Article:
Farmers’ markets have become increasingly popular in the Mid-Atlantic region of the United States, fueled in part by consumer demand from its large urban and suburban population. They serve as a significant direct marketing channel for many farmers, especially small-scale producers, as they strive to remain competitive. They also provide an important place for community members to obtain fresh produce and to gather. Researchers at the Wallace Center focused on producer-only farmers’ markets–defined as those in which goods produced by farmers are sold directly to retail customers–because of their potential to provide profitable markets for small-scale farmers, as well as important benefits for their communities.
The report details the results of a survey of 43 producer-only farmers’ market managers in Maryland, southeastern Pennsylvania, and Washington, D.C. The study addresses market operations, market manager and vendor characteristics, community and farmer benefits, and challenges faced by the markets and their managers. The results indicate there is much to celebrate in the markets’ collective success, as well as existing and potential problems that markets and organizers need to address.
Dr. Jim Hanson, Extension Economist at the University of Maryland-College Park, and leader of the Small Farm Success Project, said that expanding the base of knowledge on producer-only farmers’ markets in the region is important to ensure their continuing success. “In today’s world of bigger businesses, identical chain stores in every mall, and products increasingly sourced from overseas, farmers’ markets are a refreshing change,” he noted. “The Wallace Center’s report provides valuable insights into the operations and the needs of producer-only markets in the Mid-Atlantic, which will help those of us working to enhance the survival of our local farms and the supply of fresh fruits and vegetables they produce.”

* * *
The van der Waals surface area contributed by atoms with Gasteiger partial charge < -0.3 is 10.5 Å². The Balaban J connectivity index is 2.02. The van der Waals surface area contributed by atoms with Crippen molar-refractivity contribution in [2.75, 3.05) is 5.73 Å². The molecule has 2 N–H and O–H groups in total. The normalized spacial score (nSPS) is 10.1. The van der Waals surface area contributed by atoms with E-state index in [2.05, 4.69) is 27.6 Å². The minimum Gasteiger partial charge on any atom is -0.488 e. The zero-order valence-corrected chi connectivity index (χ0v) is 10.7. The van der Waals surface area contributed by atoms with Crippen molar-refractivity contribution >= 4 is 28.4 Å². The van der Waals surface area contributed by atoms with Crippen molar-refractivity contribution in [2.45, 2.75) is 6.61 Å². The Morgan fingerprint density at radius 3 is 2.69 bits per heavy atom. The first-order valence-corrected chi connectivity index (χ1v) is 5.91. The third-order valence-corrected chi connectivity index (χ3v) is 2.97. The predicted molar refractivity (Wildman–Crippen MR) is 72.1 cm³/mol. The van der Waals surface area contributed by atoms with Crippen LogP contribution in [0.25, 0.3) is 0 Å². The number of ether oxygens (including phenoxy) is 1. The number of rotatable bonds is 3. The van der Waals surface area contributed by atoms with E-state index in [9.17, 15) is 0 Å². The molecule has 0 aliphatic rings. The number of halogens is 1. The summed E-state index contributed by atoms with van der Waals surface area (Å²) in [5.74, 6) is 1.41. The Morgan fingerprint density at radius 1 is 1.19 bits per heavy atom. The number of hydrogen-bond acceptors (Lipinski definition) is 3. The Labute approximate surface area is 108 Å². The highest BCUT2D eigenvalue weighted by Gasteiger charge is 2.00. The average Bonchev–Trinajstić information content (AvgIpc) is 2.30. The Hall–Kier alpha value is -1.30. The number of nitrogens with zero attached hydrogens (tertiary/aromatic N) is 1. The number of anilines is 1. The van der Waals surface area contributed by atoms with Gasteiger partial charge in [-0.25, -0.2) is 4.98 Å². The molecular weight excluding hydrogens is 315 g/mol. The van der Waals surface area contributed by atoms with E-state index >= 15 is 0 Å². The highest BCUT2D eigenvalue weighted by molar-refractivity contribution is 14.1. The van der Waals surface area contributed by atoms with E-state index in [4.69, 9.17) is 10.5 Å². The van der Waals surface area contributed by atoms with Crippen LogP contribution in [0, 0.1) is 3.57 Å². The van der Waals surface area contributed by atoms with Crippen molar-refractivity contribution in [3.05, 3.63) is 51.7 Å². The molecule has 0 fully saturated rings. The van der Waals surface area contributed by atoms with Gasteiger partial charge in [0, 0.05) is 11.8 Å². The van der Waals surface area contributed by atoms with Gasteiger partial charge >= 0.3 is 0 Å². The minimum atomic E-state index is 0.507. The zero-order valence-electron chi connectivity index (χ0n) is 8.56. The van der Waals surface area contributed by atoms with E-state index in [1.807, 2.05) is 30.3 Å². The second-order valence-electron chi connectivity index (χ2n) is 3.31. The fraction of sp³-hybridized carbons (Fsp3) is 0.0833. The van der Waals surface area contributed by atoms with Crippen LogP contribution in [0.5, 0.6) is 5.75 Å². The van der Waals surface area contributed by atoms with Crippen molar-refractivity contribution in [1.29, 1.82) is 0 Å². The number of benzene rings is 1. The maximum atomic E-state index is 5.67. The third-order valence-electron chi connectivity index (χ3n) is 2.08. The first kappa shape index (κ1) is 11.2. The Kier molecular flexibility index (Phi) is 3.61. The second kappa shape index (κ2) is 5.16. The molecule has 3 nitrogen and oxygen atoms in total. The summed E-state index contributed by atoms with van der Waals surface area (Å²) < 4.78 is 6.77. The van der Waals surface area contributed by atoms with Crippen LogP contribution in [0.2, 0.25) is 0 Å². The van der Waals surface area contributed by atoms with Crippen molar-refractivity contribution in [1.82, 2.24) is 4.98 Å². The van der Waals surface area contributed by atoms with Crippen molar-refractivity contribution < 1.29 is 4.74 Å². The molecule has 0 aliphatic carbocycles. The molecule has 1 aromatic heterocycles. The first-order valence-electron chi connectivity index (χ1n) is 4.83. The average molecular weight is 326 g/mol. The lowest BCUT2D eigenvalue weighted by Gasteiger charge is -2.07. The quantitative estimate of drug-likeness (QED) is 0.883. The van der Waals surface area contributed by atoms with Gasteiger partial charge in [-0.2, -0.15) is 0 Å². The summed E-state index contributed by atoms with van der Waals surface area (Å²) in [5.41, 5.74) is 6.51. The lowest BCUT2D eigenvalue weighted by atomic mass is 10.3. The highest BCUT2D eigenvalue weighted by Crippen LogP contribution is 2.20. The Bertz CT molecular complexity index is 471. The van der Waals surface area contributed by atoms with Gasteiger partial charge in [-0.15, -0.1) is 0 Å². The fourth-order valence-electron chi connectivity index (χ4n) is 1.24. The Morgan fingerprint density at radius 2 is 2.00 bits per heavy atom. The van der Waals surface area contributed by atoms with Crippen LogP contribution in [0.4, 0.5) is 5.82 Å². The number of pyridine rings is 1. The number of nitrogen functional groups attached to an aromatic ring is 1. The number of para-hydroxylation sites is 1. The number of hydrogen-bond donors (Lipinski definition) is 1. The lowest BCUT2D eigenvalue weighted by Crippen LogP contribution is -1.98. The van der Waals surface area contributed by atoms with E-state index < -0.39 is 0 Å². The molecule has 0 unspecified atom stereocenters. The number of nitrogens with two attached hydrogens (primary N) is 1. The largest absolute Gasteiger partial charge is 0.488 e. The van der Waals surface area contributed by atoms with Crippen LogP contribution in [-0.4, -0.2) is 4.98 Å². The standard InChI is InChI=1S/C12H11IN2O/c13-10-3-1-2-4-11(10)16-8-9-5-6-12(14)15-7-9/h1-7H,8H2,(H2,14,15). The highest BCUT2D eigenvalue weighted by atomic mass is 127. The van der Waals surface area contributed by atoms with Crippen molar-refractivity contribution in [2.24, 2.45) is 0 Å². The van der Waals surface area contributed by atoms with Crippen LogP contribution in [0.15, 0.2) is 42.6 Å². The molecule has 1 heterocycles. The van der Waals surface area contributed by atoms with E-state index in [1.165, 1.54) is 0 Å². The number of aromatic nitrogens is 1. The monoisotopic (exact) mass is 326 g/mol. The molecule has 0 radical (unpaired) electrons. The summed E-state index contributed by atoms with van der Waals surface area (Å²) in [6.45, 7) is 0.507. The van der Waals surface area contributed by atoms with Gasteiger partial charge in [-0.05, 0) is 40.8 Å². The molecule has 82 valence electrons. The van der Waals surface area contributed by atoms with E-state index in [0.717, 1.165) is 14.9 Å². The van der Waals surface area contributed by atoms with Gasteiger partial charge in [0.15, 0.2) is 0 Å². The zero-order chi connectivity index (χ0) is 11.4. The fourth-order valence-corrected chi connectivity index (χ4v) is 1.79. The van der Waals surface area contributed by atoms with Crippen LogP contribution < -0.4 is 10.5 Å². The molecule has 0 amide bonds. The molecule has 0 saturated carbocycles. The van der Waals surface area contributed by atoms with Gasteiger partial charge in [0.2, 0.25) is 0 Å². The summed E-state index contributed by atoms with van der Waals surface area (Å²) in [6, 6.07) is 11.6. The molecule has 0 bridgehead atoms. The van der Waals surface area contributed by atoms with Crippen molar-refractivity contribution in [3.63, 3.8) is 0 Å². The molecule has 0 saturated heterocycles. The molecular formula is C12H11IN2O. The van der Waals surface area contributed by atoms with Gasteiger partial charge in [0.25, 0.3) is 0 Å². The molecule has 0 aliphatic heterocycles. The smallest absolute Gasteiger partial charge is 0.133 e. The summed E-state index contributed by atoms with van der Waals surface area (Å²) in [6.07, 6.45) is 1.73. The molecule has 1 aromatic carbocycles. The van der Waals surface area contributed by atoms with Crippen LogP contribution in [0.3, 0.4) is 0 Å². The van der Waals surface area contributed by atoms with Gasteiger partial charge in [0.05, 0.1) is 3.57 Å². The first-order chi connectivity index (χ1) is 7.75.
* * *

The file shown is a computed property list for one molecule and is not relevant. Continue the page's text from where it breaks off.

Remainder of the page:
“Producer-Only Farmers’ Market in the Mid-Atlantic: A Survey of Market Managers” is available electronically at http://www.winrock.org/wallace. Printed reports are available from the Wallace Center, Winrock International, 1621 N. Kent Street, Suite 1200, Arlington, VA 22209-2134; 703.525.9430 ext. 675; email@example.com. Funding for the publication and supporting research was provided by the Small Farm Success Project, through a grant from the U.S. Department of Agriculture’s Initiative for Future Agriculture and Food Systems (IFAFS) program.
The Henry A. Wallace Center for Agricultural & Environmental Policy at Winrock International uses its expertise in research, policy analysis, and development to foster sustainable and equitable agricultural and food systems. Winrock International is a nonprofit organization that works with people in the United States and around the world to increase economic opportunity, sustain natural resources, and protect the environment.
The Small Farm Success Project (http://www.smallfarmsuccess.info) is a collaborative effort among educators, researchers, and others affiliated with the University of Maryland Cooperative Extension, Future Harvest-Chesapeake Alliance for Sustainable Agriculture (CASA), the Pennsylvania Association for Sustainable Agriculture, USDA Agricultural Research Service, the Henry A. Wallace Center for Agricultural & Environmental Policy at Winrock International, Accokeek Foundation, and The Pennsylvania State University.